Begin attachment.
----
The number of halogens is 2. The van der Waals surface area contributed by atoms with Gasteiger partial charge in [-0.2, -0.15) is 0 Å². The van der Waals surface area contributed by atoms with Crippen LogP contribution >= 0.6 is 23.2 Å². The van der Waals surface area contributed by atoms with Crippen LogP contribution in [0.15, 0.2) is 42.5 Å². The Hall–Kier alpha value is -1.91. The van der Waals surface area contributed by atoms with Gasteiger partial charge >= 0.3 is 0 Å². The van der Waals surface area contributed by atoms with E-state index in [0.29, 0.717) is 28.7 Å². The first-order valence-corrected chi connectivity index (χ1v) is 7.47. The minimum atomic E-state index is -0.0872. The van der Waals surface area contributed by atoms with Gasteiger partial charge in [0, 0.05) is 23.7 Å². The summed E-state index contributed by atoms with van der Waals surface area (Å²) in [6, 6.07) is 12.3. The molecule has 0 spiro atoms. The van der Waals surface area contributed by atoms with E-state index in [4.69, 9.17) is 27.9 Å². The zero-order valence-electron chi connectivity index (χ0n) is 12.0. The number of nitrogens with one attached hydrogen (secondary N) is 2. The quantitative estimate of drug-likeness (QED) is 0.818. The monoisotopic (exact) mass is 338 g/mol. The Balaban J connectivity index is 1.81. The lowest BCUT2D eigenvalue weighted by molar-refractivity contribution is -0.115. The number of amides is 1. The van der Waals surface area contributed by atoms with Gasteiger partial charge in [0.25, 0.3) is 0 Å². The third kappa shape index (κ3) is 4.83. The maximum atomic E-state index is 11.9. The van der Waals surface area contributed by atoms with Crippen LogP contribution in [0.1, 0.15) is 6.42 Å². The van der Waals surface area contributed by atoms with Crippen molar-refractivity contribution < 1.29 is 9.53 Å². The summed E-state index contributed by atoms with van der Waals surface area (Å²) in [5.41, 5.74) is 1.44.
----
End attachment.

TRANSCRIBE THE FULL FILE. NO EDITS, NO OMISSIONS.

The number of halogens is 2. The van der Waals surface area contributed by atoms with Gasteiger partial charge in [-0.2, -0.15) is 0 Å². The van der Waals surface area contributed by atoms with Crippen LogP contribution >= 0.6 is 23.2 Å². The van der Waals surface area contributed by atoms with Crippen LogP contribution in [0.15, 0.2) is 42.5 Å². The Hall–Kier alpha value is -1.91. The van der Waals surface area contributed by atoms with Gasteiger partial charge >= 0.3 is 0 Å². The van der Waals surface area contributed by atoms with E-state index in [0.29, 0.717) is 28.7 Å². The first-order valence-corrected chi connectivity index (χ1v) is 7.47. The minimum atomic E-state index is -0.0872. The van der Waals surface area contributed by atoms with Gasteiger partial charge in [0, 0.05) is 23.7 Å². The summed E-state index contributed by atoms with van der Waals surface area (Å²) in [6, 6.07) is 12.3. The molecule has 0 spiro atoms. The van der Waals surface area contributed by atoms with E-state index in [4.69, 9.17) is 27.9 Å². The zero-order valence-electron chi connectivity index (χ0n) is 12.0. The number of nitrogens with one attached hydrogen (secondary N) is 2. The quantitative estimate of drug-likeness (QED) is 0.818. The monoisotopic (exact) mass is 338 g/mol. The Balaban J connectivity index is 1.81. The lowest BCUT2D eigenvalue weighted by molar-refractivity contribution is -0.115. The number of amides is 1. The van der Waals surface area contributed by atoms with Gasteiger partial charge in [0.25, 0.3) is 0 Å². The third kappa shape index (κ3) is 4.83. The maximum atomic E-state index is 11.9. The van der Waals surface area contributed by atoms with Crippen LogP contribution in [0.1, 0.15) is 6.42 Å². The van der Waals surface area contributed by atoms with Crippen molar-refractivity contribution < 1.29 is 9.53 Å². The summed E-state index contributed by atoms with van der Waals surface area (Å²) in [5.41, 5.74) is 1.44.